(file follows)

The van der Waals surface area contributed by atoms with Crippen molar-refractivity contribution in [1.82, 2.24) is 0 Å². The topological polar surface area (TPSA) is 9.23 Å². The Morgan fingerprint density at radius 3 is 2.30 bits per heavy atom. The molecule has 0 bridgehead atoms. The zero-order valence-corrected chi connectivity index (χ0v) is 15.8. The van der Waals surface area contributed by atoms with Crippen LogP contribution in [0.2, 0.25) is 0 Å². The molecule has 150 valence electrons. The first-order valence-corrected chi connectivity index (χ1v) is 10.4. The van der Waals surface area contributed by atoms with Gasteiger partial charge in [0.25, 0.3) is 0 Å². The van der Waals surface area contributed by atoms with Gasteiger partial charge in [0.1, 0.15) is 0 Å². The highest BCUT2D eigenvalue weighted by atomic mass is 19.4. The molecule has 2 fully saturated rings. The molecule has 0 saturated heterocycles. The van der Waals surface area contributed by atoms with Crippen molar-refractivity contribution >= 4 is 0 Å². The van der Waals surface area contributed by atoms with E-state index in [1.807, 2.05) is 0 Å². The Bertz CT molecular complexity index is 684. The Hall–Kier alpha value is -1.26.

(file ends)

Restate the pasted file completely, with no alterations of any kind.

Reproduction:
The van der Waals surface area contributed by atoms with Crippen molar-refractivity contribution in [1.82, 2.24) is 0 Å². The topological polar surface area (TPSA) is 9.23 Å². The Morgan fingerprint density at radius 3 is 2.30 bits per heavy atom. The molecule has 0 bridgehead atoms. The zero-order valence-corrected chi connectivity index (χ0v) is 15.8. The van der Waals surface area contributed by atoms with Crippen LogP contribution in [0.2, 0.25) is 0 Å². The molecule has 150 valence electrons. The first-order valence-corrected chi connectivity index (χ1v) is 10.4. The van der Waals surface area contributed by atoms with Gasteiger partial charge in [0.25, 0.3) is 0 Å². The van der Waals surface area contributed by atoms with Gasteiger partial charge in [0.1, 0.15) is 0 Å². The highest BCUT2D eigenvalue weighted by atomic mass is 19.4. The molecule has 2 fully saturated rings. The molecule has 0 saturated heterocycles. The van der Waals surface area contributed by atoms with Crippen molar-refractivity contribution >= 4 is 0 Å². The van der Waals surface area contributed by atoms with E-state index in [1.807, 2.05) is 0 Å². The Bertz CT molecular complexity index is 684. The Hall–Kier alpha value is -1.26.